Good Bye Griselle

Socks, Asher, Issachar, Fanny and Lulu followed me out to the back pasture

I knew something was wrong when Griselle didn’t come to the gate this morning for the skin from the pineapple I cut up last night.

Actually I knew something was wrong when I fed the sheep yesterday afternoon.

“Soon”, I thought as I tried to feed Griselle hay in the barn and she just circled around and around as if she couldn’t see it, “we’ll have to put her down.  But not today”.

Griselle kept walking away from the sheep’s hay feeder and going to where the donkeys were eating.  First Lulu chased her away by putting her head down and pushing her, but when Griselle kept going back Lulu turned and kicked.  She didn’t make contact, and Griselle just kept trying.

That’s when I tried to feed her in the barn.  When that didn’t work, I once more guided her to the sheep’s feeder and finally, she plunged her head in the hay and ate with the other sheep.

This kind of thing has happened a couple of times before and Griselle always seemed to recover from it. So I thought she’d be okay.

This morning, when Griselle wasn’t with the other sheep,  Jon fed the animals and  I took a quick walk around the pasture. There were no tracks in the snow to follow.  When I couldn’t find Griselle I got my snowshoes to make a more thorough search.

By now I knew she was dead, I just couldn’t imagine where she was.

I was surprised when Socks, Asher, Issachar and the donkeys followed me out to the back pasture.  Usually, they don’t go that far in the snow.   This time it didn’t take me long to find Griselle.  Her body was on the edge of the marsh.

She must have wandered off and died early in the evening before the snow stopped.  I was in my studio then out shoveling snow during that time,  so if she was calling out, I would have heard her. That makes me believe she died a quick and natural death.

Griselle was one of the sheep we got from our friend Donna who rescued her from a farmer who couldn’t care for her and the four other Romney sheep.

Griselle was old.  I’d been feeding her grain because she had a hard time keeping weight on and only shearing her once a year because her wool didn’t grow as quickly as it used to.  I thought this would be her last summer with us.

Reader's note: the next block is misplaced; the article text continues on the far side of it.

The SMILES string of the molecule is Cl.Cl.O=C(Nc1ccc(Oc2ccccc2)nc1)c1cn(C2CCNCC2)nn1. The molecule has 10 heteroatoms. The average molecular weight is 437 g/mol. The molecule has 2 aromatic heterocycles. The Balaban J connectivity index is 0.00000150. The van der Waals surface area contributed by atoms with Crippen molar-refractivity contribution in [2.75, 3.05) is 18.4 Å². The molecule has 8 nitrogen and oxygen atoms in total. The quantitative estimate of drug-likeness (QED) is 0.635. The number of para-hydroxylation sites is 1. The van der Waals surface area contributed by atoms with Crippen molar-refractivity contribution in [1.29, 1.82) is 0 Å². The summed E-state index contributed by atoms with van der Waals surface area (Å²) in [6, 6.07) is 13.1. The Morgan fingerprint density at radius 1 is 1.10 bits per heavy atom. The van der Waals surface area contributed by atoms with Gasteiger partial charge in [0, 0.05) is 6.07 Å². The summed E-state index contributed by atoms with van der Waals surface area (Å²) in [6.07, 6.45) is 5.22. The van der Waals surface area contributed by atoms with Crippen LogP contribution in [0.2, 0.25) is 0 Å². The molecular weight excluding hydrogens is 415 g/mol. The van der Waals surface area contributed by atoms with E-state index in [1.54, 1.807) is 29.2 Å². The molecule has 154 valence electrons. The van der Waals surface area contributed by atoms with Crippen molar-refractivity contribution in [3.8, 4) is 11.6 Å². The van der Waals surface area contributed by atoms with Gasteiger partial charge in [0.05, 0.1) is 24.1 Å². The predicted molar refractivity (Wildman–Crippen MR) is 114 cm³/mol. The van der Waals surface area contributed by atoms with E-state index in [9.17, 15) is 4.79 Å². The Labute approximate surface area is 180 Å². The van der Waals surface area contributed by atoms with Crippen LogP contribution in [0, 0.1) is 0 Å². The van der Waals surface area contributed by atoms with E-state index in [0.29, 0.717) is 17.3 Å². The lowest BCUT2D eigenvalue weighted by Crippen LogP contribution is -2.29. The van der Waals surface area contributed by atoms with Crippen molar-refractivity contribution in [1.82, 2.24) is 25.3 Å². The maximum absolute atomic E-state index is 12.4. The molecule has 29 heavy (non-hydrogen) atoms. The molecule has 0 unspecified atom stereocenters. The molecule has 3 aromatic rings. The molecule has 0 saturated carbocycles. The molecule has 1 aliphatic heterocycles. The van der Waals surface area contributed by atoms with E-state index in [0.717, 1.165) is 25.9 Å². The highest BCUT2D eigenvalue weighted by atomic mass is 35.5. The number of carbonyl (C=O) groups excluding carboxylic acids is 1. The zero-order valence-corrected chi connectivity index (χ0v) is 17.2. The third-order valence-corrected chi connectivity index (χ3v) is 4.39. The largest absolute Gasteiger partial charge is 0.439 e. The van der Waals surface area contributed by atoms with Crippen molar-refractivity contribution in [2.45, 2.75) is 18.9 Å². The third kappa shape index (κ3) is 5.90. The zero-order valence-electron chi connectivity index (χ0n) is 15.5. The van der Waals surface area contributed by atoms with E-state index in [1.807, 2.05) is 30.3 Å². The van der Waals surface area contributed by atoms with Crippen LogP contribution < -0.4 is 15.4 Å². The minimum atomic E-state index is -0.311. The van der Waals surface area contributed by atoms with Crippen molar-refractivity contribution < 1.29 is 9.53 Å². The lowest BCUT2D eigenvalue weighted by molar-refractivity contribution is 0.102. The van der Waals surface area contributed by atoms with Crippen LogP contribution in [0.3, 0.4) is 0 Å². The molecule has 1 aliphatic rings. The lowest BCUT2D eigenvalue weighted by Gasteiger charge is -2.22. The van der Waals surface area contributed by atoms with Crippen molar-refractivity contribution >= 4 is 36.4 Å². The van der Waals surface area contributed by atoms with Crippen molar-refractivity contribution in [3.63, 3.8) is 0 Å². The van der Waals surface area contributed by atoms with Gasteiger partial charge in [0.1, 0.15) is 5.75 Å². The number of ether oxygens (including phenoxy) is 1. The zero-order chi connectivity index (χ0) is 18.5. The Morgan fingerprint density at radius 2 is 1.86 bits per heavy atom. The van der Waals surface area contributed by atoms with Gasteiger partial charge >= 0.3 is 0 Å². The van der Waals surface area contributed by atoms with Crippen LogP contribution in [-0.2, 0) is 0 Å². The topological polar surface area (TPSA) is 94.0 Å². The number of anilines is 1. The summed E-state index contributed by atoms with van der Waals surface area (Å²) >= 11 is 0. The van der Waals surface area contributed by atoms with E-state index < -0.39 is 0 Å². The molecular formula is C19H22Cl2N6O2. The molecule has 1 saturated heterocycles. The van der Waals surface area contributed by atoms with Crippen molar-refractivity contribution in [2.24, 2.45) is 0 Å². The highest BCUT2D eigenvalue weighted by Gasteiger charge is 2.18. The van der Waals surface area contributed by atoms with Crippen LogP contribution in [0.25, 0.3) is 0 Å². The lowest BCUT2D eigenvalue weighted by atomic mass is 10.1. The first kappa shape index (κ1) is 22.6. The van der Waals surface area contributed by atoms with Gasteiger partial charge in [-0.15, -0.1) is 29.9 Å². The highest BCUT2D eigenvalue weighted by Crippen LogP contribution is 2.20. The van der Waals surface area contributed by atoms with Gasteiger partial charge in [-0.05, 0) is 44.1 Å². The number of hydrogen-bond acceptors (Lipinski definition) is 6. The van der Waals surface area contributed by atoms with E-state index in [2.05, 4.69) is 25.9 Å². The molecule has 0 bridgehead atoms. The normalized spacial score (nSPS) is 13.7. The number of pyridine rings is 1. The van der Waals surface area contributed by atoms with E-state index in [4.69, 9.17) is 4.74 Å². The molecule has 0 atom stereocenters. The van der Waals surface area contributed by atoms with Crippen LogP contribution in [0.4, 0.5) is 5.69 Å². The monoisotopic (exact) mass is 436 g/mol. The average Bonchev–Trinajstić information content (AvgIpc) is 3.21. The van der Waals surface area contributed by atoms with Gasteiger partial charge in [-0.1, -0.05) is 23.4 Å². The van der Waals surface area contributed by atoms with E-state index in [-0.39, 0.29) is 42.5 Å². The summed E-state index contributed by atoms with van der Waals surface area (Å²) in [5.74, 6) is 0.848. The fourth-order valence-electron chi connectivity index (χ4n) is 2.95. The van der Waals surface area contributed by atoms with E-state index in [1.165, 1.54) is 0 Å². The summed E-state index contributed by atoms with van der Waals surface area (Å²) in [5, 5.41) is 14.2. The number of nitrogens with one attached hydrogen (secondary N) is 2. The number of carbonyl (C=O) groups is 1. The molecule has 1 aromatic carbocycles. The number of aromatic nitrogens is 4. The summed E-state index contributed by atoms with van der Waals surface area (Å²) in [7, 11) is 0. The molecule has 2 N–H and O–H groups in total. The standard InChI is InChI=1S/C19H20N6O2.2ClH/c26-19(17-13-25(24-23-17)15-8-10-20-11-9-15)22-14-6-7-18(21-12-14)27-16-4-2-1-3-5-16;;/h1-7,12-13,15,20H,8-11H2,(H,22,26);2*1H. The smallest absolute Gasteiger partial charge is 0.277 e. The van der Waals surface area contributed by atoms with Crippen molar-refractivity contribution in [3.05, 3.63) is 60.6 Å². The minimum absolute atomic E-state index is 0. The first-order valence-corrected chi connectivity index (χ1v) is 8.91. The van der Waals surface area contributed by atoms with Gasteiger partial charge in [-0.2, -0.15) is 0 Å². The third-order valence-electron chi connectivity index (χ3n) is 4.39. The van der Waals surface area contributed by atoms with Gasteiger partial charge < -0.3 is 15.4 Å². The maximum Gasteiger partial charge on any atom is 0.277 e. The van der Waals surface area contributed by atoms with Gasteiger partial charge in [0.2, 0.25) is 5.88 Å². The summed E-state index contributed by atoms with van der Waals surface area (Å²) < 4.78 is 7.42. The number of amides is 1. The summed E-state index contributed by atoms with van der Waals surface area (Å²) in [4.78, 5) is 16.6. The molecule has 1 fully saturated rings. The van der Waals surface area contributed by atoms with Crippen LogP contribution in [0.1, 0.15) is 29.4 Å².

Bless you, Griselle and your long-lived life.  You were a good sheep.

Rosemary and Griselle this summer.  Rosemary is one of the Romneys that came to the farm with Griselle.


10 thoughts on “Good Bye Griselle

  1. Maria, I once wrote in my first poetry that like flowers, perhaps life in its basic form is to blossom and then to die. Griselle, did it in dignified beauty. . . and then laid herself down. No fanfare, just utility and that in itself, a certain dignified beauty. I would wish it for myself. Thank you for this brief but necessary lesson. Veronica

  2. Oh, Maria, I am so sorry. I knew Griselle was old and you expected to lose her, but it is always sad. But I am glad there was no drama. Godspeed sweet Grisabelle. XX

  3. Good bye Griselle, your beautiful wool has kept many warm and will continue to do so. She was a blessing to the farm and blessed to be with someone as loving and caring as you Maria. Hugs!

  4. Shakespeare said it in Romeo and Juliet. I chose to change the pronouns:
    When she shall die, take her and cut her out in little stars, and she will make the face of heaven so fine
    That all the world will be in love with night and pay no worship to the garish sun.
    For some reason I thought of that when I read of Griselle’s death. She may have been alone, but she was with Mother Earth.
    It is so clear how you feel about your animals and one could see that in how you tried to care for Griselle in her last months.
    Your empathy, compassion and warmth are prevalent in all you say and do.
    “A good sheep…..” and a loving shepherd.

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